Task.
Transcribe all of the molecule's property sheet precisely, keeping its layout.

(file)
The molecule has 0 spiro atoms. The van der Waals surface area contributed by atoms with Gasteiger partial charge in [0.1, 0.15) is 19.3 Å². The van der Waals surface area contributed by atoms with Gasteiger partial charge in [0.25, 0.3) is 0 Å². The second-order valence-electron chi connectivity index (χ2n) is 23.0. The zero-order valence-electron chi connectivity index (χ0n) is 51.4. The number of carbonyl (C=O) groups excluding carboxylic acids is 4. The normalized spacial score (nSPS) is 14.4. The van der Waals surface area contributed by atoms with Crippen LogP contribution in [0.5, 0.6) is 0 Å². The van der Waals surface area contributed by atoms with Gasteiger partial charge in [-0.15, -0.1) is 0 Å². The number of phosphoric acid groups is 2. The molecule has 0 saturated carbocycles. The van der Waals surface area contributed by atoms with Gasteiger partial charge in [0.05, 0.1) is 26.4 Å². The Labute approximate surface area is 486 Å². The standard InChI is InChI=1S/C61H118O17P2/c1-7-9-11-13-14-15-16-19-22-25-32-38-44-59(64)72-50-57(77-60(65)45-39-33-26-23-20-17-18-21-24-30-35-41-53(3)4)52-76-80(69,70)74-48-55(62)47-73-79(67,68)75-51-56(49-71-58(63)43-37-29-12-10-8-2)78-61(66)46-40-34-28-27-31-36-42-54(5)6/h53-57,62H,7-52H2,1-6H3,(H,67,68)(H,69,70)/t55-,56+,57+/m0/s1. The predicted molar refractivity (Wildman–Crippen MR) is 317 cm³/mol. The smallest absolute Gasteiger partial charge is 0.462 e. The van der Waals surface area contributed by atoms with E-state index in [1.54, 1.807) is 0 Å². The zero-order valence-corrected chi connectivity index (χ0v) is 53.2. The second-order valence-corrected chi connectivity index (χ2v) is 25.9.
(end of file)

The molecule has 0 spiro atoms. The van der Waals surface area contributed by atoms with Gasteiger partial charge in [0.1, 0.15) is 19.3 Å². The van der Waals surface area contributed by atoms with Gasteiger partial charge in [0.25, 0.3) is 0 Å². The second-order valence-electron chi connectivity index (χ2n) is 23.0. The zero-order valence-electron chi connectivity index (χ0n) is 51.4. The number of carbonyl (C=O) groups excluding carboxylic acids is 4. The normalized spacial score (nSPS) is 14.4. The van der Waals surface area contributed by atoms with Crippen LogP contribution in [0.5, 0.6) is 0 Å². The van der Waals surface area contributed by atoms with Gasteiger partial charge in [-0.15, -0.1) is 0 Å². The number of phosphoric acid groups is 2. The molecule has 0 saturated carbocycles. The van der Waals surface area contributed by atoms with Gasteiger partial charge in [0.05, 0.1) is 26.4 Å². The Labute approximate surface area is 486 Å². The standard InChI is InChI=1S/C61H118O17P2/c1-7-9-11-13-14-15-16-19-22-25-32-38-44-59(64)72-50-57(77-60(65)45-39-33-26-23-20-17-18-21-24-30-35-41-53(3)4)52-76-80(69,70)74-48-55(62)47-73-79(67,68)75-51-56(49-71-58(63)43-37-29-12-10-8-2)78-61(66)46-40-34-28-27-31-36-42-54(5)6/h53-57,62H,7-52H2,1-6H3,(H,67,68)(H,69,70)/t55-,56+,57+/m0/s1. The predicted molar refractivity (Wildman–Crippen MR) is 317 cm³/mol. The smallest absolute Gasteiger partial charge is 0.462 e. The van der Waals surface area contributed by atoms with E-state index in [1.54, 1.807) is 0 Å². The zero-order valence-corrected chi connectivity index (χ0v) is 53.2. The second-order valence-corrected chi connectivity index (χ2v) is 25.9.